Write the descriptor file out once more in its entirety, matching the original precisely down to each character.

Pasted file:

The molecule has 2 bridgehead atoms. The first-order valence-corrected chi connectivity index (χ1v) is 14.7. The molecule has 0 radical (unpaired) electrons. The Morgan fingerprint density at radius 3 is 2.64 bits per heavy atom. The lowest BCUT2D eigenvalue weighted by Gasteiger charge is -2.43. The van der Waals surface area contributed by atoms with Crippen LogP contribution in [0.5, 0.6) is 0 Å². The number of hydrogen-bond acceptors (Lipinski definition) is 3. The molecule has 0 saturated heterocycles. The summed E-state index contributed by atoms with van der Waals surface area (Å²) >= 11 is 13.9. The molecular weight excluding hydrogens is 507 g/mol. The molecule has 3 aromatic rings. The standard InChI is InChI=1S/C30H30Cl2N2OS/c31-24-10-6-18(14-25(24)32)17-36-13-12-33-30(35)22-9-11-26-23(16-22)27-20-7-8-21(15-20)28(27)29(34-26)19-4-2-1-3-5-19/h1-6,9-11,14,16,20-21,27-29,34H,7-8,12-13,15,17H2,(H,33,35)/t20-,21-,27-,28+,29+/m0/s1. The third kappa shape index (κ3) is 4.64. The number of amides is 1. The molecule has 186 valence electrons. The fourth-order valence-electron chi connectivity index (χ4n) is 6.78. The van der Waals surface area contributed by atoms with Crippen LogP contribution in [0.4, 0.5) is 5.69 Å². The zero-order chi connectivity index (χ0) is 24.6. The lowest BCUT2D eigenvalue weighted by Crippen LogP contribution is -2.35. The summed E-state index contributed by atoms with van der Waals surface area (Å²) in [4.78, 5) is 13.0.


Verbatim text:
The molecule has 2 bridgehead atoms. The first-order valence-corrected chi connectivity index (χ1v) is 14.7. The molecule has 0 radical (unpaired) electrons. The Morgan fingerprint density at radius 3 is 2.64 bits per heavy atom. The lowest BCUT2D eigenvalue weighted by Gasteiger charge is -2.43. The van der Waals surface area contributed by atoms with Crippen LogP contribution in [0.5, 0.6) is 0 Å². The number of hydrogen-bond acceptors (Lipinski definition) is 3. The molecule has 0 saturated heterocycles. The summed E-state index contributed by atoms with van der Waals surface area (Å²) >= 11 is 13.9. The molecular weight excluding hydrogens is 507 g/mol. The molecule has 3 aromatic rings. The standard InChI is InChI=1S/C30H30Cl2N2OS/c31-24-10-6-18(14-25(24)32)17-36-13-12-33-30(35)22-9-11-26-23(16-22)27-20-7-8-21(15-20)28(27)29(34-26)19-4-2-1-3-5-19/h1-6,9-11,14,16,20-21,27-29,34H,7-8,12-13,15,17H2,(H,33,35)/t20-,21-,27-,28+,29+/m0/s1. The third kappa shape index (κ3) is 4.64. The number of amides is 1. The molecule has 186 valence electrons. The fourth-order valence-electron chi connectivity index (χ4n) is 6.78. The van der Waals surface area contributed by atoms with Crippen LogP contribution in [0.4, 0.5) is 5.69 Å². The zero-order chi connectivity index (χ0) is 24.6. The lowest BCUT2D eigenvalue weighted by Crippen LogP contribution is -2.35. The summed E-state index contributed by atoms with van der Waals surface area (Å²) in [4.78, 5) is 13.0.